There are myths about everything and using Botox for migraines is no exception to this. A myth is defined as a widely held belief that is ultimately not true. Unfortunately, since myths can perpetuate false information regarding a certain subject, they can be harmful to those seeking the truth. When it comes to using Botox for migraines, here are the top 5 myths that you should be aware of:
Myth: Botox is only used to treat people who experience intense migraines daily.
Truth: You don’t have to be suffering from intense, daily migraines to be a candidate for Botox injections. In fact, anyone with headache and/or migraine episodes can be a potential candidate. However, the general candidacy requirement states that patients must have a minimum of 15 headaches or more that last four hours a day or longer per month.
Myth: Botox provides immediate relief.
Truth: Unfortunately, the first Botox injection does not often provide immediate relief. In most cases, you can expect to notice the effects of Botox in a few weeks to a few months. Since Botox affects everyone differently, you can also expect to have varying results. In some cases, Botox eliminates the episodes entirely, while in other cases it may decrease the severity and/or frequency of the episodes.
Myth: Botox is not FDA approved for treating chronic migraines.
Truth: In 2010, the US Food and Drug Administration (FDA) officially approved Botox for the use of treating chronic migraines. However, the FDA has only approved Botox usage in patients over the age of 18 that have 15 or more headaches per month that last four or more hours.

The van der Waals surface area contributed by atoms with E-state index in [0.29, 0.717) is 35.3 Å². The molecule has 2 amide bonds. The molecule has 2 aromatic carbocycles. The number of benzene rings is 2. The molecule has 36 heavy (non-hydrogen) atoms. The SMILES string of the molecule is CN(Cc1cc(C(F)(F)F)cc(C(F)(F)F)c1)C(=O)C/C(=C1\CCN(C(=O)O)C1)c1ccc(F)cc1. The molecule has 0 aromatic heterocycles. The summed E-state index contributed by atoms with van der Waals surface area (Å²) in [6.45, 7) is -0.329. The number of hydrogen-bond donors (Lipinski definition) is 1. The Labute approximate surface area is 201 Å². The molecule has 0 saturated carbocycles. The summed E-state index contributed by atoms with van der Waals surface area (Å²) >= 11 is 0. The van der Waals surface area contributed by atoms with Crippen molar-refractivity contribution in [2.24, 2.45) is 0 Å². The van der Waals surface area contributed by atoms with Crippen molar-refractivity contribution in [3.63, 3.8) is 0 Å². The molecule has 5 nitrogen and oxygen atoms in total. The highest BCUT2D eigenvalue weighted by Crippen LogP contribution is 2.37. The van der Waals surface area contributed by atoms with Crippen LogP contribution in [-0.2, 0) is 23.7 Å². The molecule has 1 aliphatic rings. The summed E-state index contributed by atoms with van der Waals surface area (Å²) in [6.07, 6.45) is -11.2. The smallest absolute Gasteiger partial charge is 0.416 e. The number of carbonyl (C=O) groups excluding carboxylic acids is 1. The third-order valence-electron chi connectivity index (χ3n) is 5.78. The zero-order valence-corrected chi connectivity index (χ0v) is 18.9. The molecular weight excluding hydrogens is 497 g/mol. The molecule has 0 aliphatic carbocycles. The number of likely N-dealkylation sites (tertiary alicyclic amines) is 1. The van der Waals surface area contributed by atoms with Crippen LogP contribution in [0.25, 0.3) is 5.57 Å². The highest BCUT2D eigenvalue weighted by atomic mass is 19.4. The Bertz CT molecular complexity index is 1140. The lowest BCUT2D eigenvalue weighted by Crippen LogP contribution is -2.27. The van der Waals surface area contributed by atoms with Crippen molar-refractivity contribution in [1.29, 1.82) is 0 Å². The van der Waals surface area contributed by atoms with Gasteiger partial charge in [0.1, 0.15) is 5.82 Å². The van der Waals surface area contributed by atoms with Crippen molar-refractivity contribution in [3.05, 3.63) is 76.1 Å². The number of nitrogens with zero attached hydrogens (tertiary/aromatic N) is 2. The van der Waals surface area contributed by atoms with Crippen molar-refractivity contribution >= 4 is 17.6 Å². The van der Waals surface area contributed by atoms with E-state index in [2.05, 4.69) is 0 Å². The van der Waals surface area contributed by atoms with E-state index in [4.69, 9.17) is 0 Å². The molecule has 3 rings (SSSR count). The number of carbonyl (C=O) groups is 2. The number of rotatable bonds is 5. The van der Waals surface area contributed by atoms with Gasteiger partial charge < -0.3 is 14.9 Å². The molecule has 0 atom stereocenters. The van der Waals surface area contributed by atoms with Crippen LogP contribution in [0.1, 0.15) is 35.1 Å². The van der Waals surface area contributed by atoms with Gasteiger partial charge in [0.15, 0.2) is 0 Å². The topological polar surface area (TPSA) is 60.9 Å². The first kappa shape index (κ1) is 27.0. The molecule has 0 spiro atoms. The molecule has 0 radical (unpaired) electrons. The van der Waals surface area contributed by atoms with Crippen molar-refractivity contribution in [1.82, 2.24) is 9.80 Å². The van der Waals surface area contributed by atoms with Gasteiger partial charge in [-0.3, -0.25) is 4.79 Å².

Myth: You can ignore triggers while on Botox.
Truth: Migraine triggers can still trigger migraines, even if you are undergoing treatment with Botox. However, you may find that you are less reactive to certain triggers while on Botox. It is also important to remember that your triggers can change over time and that some triggers are stronger than others.
Myth: Once on Botox, you no longer need to take acute medications.
Truth: Depending on your symptoms, you may still need to take acute medications. Ultimately, your neurologist will help you decide which medications to continue while undergoing treatment with Botox.
Myth: Cosmetic Botox injections are not part of my medical history.
Truth: No matter why you are having Botox injections, you need to communicate with all your doctors if you had Botox in the past and when that injection was. On average, Botox injections are given every three months and receiving multiple injections in this timeframe can be potentially hazardous. Therefore, it is important to discuss the risks and benefits with your neurologist and other doctors before getting injections for multiple conditions.
Dr. Kashouty, a diplomate of the American Board of Psychiatry and Neurology (ABPN), practices general neurology with fellowship trained specialization in clinical neurophysiology. Dr. Kashouty finds the form and function of the nerves and muscles the most interesting part of neurology, which is what led him to specialize in neurophysiology with more emphasis on neuromuscular conditions. He treats all neurological diseases, but his main focus is to treat and manage headaches, movement disorders and neuromuscular diseases.